Plenty of people had performed for major acts before him, and there was nothing
special about just opening for Chesney. He had to prove to Music City what made him different.
“That was a rude awakening,” Clayton said. “So, I tucked my tail and came back up here, and I started playing tailgates.”
It’s a life few know about, and it’s one Clayton doesn’t know the exact direction of. He’s got a bit to live up to since Chesney named him the next big star.
From tailgates at the University of Michigan to the University of Georgia, Clayton began to understand who he is and why people shouldn’t compare him to country music star Luke Bryan.
Clayton Anderson can cover Hank Williams Jr.’s “Family Tradition” in a way that makes the crowd raise its drinks just a bit higher. He has a smile that makes girls melt, and he doesn’t even realize it.
In the midst of tailgates and national acts, there are still a lot of unknowns. Clayton has positioned himself to not be another artist who was signed to the shelf, but he is still figuring out what his music means to people outside Indiana.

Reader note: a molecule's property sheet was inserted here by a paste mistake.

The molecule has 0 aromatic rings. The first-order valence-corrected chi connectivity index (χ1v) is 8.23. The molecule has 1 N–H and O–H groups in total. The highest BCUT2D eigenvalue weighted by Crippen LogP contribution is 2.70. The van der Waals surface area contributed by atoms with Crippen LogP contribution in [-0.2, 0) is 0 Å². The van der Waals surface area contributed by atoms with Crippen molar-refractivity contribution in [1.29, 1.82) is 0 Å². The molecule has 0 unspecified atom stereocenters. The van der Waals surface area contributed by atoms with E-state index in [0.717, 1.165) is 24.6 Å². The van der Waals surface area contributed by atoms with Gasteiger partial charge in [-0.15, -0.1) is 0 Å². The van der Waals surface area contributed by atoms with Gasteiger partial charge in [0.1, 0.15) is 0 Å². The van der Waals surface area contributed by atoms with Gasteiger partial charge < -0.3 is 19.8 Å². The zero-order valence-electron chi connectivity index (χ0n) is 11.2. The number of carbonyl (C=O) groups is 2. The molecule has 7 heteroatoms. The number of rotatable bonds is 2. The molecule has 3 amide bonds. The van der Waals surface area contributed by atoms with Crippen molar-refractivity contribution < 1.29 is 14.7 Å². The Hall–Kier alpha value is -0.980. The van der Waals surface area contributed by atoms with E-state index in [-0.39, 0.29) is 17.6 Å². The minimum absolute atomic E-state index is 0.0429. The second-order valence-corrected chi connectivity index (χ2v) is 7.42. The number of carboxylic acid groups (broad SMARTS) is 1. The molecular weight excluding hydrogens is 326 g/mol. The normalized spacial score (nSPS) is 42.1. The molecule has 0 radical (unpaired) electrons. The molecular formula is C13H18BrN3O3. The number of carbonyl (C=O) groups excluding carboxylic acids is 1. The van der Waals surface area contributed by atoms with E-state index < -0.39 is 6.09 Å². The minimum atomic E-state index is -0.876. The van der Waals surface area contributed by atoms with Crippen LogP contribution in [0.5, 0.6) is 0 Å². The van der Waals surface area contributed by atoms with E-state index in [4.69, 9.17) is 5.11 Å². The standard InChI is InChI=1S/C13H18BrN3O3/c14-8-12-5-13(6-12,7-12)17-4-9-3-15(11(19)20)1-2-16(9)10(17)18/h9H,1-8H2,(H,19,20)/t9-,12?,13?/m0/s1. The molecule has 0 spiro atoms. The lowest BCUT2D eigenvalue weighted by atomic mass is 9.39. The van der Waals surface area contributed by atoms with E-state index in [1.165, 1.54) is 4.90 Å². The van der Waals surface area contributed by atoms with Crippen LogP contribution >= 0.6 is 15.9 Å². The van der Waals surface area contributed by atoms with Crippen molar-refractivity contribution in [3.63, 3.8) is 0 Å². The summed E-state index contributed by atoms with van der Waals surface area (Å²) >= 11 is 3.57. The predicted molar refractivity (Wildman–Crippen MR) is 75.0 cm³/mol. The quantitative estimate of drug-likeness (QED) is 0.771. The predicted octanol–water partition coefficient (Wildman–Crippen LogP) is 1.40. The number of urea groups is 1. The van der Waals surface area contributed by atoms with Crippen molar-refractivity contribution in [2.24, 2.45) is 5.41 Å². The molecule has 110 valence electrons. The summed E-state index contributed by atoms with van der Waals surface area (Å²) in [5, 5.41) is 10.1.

Before that night in Cincinnati , Clayton was going to get serious about a
He’d played fraternity parties and the occasional bar gig, but the feeling from that first night on that Bedford stage was beginning to fade.
Clayton had a reliable landscaping business he could lean back on. The kid who grew up listening to country with his grandmother no longer wanted to sing Conway Twitty. He just wanted to be done.
But those 15 minutes of fame as the “Next Big Star” changed his mind.
“It happened and it was, ‘Oh man, I can’t quit yet,’” Clayton said. “If I don’t try, I’m going to regret it the rest of my life and I’m going to be a grumpy old man. So from that moment on, I just put everything I have into what I’m trying to do.”